“He loves it. I want my grandson to first of all have respect for seniors. That’s lacking in this world right now. Those seniors they’ve been there, they’ve done that, and we can learn from them,” he said.

“Some of them have no family, some have family who don’t go there and for those who have no visitors, when you can interact with them on a personal level it means the world to them…Somebody is showing them that they are still relevant, and that is why I still do it.”

Amirault said he doesn’t think of himself as a hero, and wanted to take the opportunity to encourage people to consider volunteering at Northwood.

“I get more than I give. Every time I go in there I feel better when I leave than when I walked in because at the end of the day…I know that I’ve seen so many smiles, laughs or giggles,” he said.

“I know I’ve made a difference in the lives of some of these residents who are mostly seniors. I’m a senior myself but I don’t see myself there yet. It’s a win-win situation and that gives me the most joy.”

Madison Smallwood was diagnosed with Stage 4 osteosarcoma at the age of 8, forcing her to go through 18 rounds of chemotherapy, two lung surgeries and a major leg surgery in the following year. Doctors announced in April 2016 that she was in remission -- and then in October of the same year that her cancer had returned.

Smile Books Project creates personalized books and coloring books for children dealing with long-term, life-threatening illnesses such as cancer. Part one of the process is straightforward: Interview the child about whom the book will be written, create the book and gift a smile to that child as they see themselves portrayed as the hero of a story.
Every two months, Kim Briggs holds an "event" in a downtown parking lot, offering free clothing, snacks, free haircuts, even free phones, all for the homeless

A masked gunman carrying two guns entered the church from the back after fatally shooting a woman outside, police said. He then walked through the church silently, shooting six more people before he was subdued by an usher, police said. Police later recovered another pistol and a shotgun from the suspect’s vehicle.

 22-year-old usher named Robert Caleb Engle, tackled the gunman and suffered injuries when he was pistol whipped. In the struggle, the shooter shot himself, although it wasn’t clear if it was on purpose or an accident. Engle retrieved his own gun from his car and held the man until police arrived, police said.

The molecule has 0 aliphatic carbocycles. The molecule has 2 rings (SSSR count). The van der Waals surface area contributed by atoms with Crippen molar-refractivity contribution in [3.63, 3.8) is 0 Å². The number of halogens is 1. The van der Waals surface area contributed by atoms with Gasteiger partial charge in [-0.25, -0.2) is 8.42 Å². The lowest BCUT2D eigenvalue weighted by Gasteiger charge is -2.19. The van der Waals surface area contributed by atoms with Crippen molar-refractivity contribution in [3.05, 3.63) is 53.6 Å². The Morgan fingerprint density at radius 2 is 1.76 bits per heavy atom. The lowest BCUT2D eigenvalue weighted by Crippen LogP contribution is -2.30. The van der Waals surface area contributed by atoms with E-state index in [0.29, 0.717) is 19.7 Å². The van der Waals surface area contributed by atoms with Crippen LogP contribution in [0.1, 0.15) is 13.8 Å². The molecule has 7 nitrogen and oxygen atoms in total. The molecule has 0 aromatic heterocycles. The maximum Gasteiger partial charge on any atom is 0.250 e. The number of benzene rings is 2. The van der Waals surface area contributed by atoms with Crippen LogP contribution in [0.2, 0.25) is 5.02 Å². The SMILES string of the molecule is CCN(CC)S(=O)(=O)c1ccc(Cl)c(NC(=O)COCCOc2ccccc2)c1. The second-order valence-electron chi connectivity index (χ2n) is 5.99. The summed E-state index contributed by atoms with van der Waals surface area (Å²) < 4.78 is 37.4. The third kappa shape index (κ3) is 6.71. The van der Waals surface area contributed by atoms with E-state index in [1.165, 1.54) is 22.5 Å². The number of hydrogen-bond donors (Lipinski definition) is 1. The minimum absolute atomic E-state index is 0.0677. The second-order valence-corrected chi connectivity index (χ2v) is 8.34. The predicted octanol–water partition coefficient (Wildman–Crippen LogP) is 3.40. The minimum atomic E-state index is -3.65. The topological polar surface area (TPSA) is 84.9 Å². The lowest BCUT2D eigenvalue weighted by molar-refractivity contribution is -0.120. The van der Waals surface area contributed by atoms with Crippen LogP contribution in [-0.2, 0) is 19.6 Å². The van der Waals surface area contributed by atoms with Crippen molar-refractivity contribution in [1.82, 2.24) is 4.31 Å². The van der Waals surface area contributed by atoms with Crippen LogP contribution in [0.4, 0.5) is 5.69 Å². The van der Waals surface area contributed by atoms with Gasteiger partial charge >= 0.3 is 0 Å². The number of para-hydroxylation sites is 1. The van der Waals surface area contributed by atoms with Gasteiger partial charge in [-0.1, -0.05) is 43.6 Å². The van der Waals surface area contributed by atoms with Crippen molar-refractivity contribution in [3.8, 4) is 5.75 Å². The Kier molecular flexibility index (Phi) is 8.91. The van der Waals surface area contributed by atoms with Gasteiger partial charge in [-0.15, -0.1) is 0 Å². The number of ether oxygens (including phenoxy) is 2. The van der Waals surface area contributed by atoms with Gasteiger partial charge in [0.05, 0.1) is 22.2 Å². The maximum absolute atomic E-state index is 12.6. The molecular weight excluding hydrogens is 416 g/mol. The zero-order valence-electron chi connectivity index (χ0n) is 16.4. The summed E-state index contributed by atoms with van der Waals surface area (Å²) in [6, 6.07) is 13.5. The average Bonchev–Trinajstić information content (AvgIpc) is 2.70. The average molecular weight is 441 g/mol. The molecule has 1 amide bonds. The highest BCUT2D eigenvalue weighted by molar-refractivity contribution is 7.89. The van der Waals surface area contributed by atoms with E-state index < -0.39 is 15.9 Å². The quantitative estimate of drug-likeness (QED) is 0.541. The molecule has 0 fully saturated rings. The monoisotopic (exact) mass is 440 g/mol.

Two months after the terror attack in the Yavneh grocery store, where Niv works, everything is a challenge. He can now walk with support. Slowly, painfully. His speech is improving.
Sibusiso Matrick Mbhele saved a woman from her car during the storms.
Louis the dog led someone to a person in distress stuck under a branch pile.

Dave the dog is being hailed a hero after helping to save a family who got into difficulty in the sea off Hayling Island beach.

Nicola's 14-year-old daughter and 19-year-old niece both were being swept out to sea at the entrance to Langstone harbour. Nicola jumped in to help, but got into trouble herself.

Luckily for the family, dog walker Guy and his son were passing at the time with Dave and Baxter.

When Clayton Cook jumped off a park bridge and into the water while posing for wedding photos, his bride, Brittany, thought he was playing a prank on her. Seconds later, she realized it wasn't a prank at all.

Several feet below,  a little boy struggling to keep his head above water.

Clayton saw the boy in the water struggling to keep his head up. "That's when he jumped into the water and saved him.

You are the storyteller of your own life and you create your own legend or not’ said Chilean American author, Isabel Allende, the world’’s most read Spanish language writer. I have a large number of ancestors that were saints or heroes or both, and even have a former self in that category, but I have never thought of my present self as being a hero so I was somewhat surprised when Russell B Wilson (Cobraman) posted this message on my FaceBook time-line page,  “Read a little bit about your missionary work and dedication to persons with disability. You certainly deserve the spotlight on Cobraman's hero page.” So I clicked on the link which has the logo “Cobraman Heroes”, subtitle “Tell us about your good deed.”